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Friday, December 28, 2012


Author:  Anton Strout     
Plot Type:  Urban Fantasy (UF)   
Publisher and Titles:  Ace
          Alchemystic (9/2012)
          Stonecast (10/2013)  
          Incarnate (9/2014) (FINAL)  

     This post was revised and updated on 10/27/14 to include a review of Incarnate, the third and FINAL novel in the series. That review appears first, followed by an overview of the world-building and a review the first two books.  

               NOVEL 3: Incarnate               
WARNING: This review contains spoilers for the previous book. Incarnate is the final novel in this trilogy, and as such it is best read in the context of the first two novels, not as a stand-alone.

     As a result of Lexi’s spell gone awry that ended book 2, thousands of sentient, super-strong, confused gargoyles are loose in Manhattan, where they are attacking humans, destroying property, and generally wreaking havoc. When Alexandra (Lexi) Belarus cast her spell, she inadvertently called forth the “disquieted spirits that have been unable…to pass on to the afterlife,” and those spirits entered and brought stony life to every gargoyle in Manhattan. Improbably, most people—including the police department—don’t realize that supernatural monsters are creating the destruction. Even in this age of cell phone cameras, the humans are blaming the chaos on criminals or extreme weather events or general craziness. Alex, of course, is riddled with guilt over the horrific situation she has caused and spends every night roaming the city with her friend, Rory, trying to capture gargoyles, subdue them, and turn them over to Stanis. Stanis has created a Sanctuary for the gargoyles who can be reasoned with, but he has to destroy those who refuse to cease their destructive behavior.

     Besides hunting down and being attacked by gargoyles, Lexi is trying to avoid two NYPD detectives who believe that she is the “puppet master” behind the gargoyle attacks. The detectives are the equivalent of Scully on the X-Files shows because neither one believes in the supernatural. At one point, they explain to Lexi that they were chosen to deal with all the crackpot situations in Manhattan because one is a dedicated World of Warcraft gamer and the other is a voracious reader of paranormal romances. Sounds about right!

     Lexi is also on the run from the witches and warlocks of Manhattan, who believe that her faulty gargoyle spell is responsible for alerting humans to the existence of the supernatural world. And then one more enemy turns up: a sociopathic gargoyle who is organizing the worst of the gargoyles—former criminals, addicts, and thugs—to take over the city. This villain is searching for an ancient artifact that will allow his murderous spirit to return to his human form.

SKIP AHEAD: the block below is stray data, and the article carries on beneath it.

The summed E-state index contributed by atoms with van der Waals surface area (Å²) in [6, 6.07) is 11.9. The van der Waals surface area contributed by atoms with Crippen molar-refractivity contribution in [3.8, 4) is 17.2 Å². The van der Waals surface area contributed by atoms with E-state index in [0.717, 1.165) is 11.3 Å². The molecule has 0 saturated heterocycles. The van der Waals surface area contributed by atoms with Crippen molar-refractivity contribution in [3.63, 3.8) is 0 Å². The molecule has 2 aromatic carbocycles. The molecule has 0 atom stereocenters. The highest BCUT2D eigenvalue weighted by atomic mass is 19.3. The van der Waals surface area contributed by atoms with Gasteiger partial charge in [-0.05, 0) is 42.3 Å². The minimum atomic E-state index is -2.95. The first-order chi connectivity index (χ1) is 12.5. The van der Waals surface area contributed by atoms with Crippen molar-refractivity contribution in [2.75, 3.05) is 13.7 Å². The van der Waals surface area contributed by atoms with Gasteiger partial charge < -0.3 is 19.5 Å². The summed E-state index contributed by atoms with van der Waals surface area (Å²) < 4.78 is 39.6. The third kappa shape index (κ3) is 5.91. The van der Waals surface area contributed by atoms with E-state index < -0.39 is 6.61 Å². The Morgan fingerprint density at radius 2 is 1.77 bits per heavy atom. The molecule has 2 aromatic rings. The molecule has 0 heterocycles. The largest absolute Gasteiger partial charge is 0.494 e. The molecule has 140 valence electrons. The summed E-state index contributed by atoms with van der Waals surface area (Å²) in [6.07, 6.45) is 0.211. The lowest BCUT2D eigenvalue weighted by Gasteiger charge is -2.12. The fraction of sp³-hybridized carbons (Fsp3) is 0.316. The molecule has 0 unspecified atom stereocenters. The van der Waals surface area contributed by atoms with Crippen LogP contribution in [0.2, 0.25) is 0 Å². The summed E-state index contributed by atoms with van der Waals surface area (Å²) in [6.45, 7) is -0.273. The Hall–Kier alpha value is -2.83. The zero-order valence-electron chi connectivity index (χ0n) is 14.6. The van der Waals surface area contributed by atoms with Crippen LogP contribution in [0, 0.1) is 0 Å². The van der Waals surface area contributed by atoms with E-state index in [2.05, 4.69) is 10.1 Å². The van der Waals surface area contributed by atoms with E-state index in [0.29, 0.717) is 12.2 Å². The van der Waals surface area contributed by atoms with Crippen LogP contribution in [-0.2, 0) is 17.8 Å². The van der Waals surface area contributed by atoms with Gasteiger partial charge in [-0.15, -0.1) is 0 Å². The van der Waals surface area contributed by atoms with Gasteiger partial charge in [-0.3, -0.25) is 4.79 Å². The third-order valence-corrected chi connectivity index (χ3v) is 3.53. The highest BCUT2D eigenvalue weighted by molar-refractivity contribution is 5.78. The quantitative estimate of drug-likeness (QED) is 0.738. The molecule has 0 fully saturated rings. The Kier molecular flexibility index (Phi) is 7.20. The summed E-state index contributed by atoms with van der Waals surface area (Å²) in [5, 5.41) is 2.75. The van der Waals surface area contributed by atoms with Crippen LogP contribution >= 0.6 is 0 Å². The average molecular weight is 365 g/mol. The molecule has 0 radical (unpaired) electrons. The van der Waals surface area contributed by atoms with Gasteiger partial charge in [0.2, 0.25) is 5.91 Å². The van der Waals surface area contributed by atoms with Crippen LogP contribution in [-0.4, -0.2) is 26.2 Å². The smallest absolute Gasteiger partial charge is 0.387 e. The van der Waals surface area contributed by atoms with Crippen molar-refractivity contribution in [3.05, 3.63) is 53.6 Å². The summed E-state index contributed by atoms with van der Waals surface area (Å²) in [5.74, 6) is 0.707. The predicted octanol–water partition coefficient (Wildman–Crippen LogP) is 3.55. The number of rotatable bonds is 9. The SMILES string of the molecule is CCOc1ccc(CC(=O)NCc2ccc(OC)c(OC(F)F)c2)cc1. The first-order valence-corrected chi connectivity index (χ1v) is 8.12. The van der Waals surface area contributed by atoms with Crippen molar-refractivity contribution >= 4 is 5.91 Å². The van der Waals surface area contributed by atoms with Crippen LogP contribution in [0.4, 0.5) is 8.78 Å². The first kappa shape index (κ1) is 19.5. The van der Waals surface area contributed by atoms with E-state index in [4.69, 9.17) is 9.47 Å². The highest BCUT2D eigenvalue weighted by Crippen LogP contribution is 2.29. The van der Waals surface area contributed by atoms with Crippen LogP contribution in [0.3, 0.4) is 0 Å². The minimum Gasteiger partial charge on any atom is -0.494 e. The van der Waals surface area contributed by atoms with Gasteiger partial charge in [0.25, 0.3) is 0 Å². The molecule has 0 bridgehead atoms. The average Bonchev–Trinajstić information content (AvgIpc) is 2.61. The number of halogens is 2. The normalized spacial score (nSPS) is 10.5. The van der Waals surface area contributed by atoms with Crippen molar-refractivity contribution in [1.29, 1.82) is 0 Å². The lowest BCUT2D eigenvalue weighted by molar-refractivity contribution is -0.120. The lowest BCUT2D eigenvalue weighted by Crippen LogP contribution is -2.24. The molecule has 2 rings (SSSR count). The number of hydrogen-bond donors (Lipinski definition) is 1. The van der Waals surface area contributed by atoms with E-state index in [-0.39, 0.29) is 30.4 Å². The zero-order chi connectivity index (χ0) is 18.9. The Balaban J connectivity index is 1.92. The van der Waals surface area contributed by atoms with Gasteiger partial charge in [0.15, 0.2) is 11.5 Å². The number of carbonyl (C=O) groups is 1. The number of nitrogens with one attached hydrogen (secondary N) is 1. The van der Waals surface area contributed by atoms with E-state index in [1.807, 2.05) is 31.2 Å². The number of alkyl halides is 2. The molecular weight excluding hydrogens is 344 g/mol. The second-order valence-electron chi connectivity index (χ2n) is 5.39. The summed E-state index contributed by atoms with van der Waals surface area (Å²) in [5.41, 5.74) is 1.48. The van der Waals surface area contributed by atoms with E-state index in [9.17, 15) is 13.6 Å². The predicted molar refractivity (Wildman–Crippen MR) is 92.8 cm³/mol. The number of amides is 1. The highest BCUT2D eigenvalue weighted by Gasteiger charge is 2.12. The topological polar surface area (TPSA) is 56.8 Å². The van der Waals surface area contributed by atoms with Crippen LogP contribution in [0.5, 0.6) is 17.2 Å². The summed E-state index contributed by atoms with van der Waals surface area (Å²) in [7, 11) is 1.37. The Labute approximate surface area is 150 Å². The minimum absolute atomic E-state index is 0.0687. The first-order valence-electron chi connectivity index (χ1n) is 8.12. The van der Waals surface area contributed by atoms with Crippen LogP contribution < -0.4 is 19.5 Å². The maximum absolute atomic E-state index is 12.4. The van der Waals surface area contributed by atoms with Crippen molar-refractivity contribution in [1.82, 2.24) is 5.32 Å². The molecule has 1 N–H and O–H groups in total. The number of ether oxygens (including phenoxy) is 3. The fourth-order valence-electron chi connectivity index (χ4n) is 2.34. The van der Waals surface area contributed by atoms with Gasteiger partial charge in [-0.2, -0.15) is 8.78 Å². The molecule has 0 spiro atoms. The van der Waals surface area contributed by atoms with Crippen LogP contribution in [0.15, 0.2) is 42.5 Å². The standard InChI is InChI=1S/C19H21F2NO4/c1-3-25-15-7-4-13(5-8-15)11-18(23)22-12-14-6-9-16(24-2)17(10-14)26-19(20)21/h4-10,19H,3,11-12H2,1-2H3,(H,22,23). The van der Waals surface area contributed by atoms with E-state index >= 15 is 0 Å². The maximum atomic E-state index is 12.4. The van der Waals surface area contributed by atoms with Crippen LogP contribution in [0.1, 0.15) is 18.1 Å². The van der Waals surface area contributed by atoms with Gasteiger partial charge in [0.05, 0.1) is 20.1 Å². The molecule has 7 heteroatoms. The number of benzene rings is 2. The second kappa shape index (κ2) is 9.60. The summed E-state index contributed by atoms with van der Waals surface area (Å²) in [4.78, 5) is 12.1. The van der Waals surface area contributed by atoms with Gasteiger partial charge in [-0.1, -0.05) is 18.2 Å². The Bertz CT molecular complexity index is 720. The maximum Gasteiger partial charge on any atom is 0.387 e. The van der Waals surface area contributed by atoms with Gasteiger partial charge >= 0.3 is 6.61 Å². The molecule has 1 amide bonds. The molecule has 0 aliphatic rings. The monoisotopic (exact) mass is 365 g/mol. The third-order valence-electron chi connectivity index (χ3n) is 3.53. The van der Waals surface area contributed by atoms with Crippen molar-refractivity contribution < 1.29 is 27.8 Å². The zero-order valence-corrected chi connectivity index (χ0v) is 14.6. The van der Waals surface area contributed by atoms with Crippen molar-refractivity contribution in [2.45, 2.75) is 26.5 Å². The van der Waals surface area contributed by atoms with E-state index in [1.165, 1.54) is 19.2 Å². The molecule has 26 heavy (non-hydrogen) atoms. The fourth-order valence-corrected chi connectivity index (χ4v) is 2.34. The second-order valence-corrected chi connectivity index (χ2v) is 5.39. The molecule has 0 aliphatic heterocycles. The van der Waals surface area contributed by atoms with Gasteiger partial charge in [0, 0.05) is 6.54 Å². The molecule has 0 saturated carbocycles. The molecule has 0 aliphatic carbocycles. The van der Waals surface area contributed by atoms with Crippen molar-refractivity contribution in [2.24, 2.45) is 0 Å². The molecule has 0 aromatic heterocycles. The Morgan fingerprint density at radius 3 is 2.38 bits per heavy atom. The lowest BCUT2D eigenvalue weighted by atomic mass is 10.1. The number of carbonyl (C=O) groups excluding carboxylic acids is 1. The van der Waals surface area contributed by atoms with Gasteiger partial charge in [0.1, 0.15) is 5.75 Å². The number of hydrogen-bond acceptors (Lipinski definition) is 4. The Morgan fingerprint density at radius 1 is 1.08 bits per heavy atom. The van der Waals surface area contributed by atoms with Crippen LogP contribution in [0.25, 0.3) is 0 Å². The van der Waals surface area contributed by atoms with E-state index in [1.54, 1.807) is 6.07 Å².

At one point, Lexi compares herself and Rory to the Winchester brothers of Supernatural fame, but I’m sticking with my Scoobie-Doo gang analogy simply because Lexi’s team is so mindless and predictable as they ping-pong erratically back and forth across the city without a plan. Sporadically, and with no particular strategy or methodology, they hunt down gargoyles, try to make peace with the witches, attempt to track down the villainous gargoyle and his stony gang, and search for the artifact.

     These action scenes are interspersed with relationship scenes. One minute Lexi is refusing to take a break for some well-needed sleep, insisting that nothing will keep her from finding every last gargoyle in the city, and the next minute she realizes that it’s date night, so she rushes home for a romantic evening with Caleb Kennedy, her self-serving, untrustworthy, alchemist boyfriend. Needless to say, Lexi’s priorities are a bit muddled. In the midst of all this confusion, Lexi and Stanis continue to work on the ongoing awkwardness of their fractured friendship. Lexi reassesses her affair with Caleb and deals with her jealousy of Stanis’ gargoyle friend, Emily, and Stanis reassesses his relationship with Emily and deals with his jealousy of Caleb. (You already know how this part of the story works out—right?)

     Because this is the final novel in the trilogy, we know from the beginning that there will be a happy ending, so that much is predictable. To get to that HEA, though, we must follow a twisty path littered with red herrings and dead bodies. Some of the key plot points are obvious, but others are a surprise, which means that this novel has a bit more suspense than the previous two. Click HERE to read an excerpt from Incarnate on its page—just click on the cover art.

     Although this novel ties up all the loose ends into a neat package, the series as a whole has been disappointing. It began with an inventive mythology—the gargoyle who comes to life and the spellmason who inherits the ability to manipulate stone—but then the author fails to develop the characters beyond the caricature stage, particularly the Scooby team members and the various villains. The overall thematic story line has suspense, drama, and imagination, but there are too many illogical events and plot holes within the individual books. I’d give the series three stars.

     This world is mostly human. In fact as the series opens, the only supernatural creatures that exist in this alternate Manhattan are stone men—gargoyles, or grotesques. In the series opener, the gargoyle who is at the center of the story, Stanis (aka Stan, aka Stanislav), perches on the roof of a privately owned building overlooking Gramercy Park. This gargoyle isn't the usual ugly, misshapen waterspout statue, however. Check out the cover art—he's a handsome young man even if he is made of stone.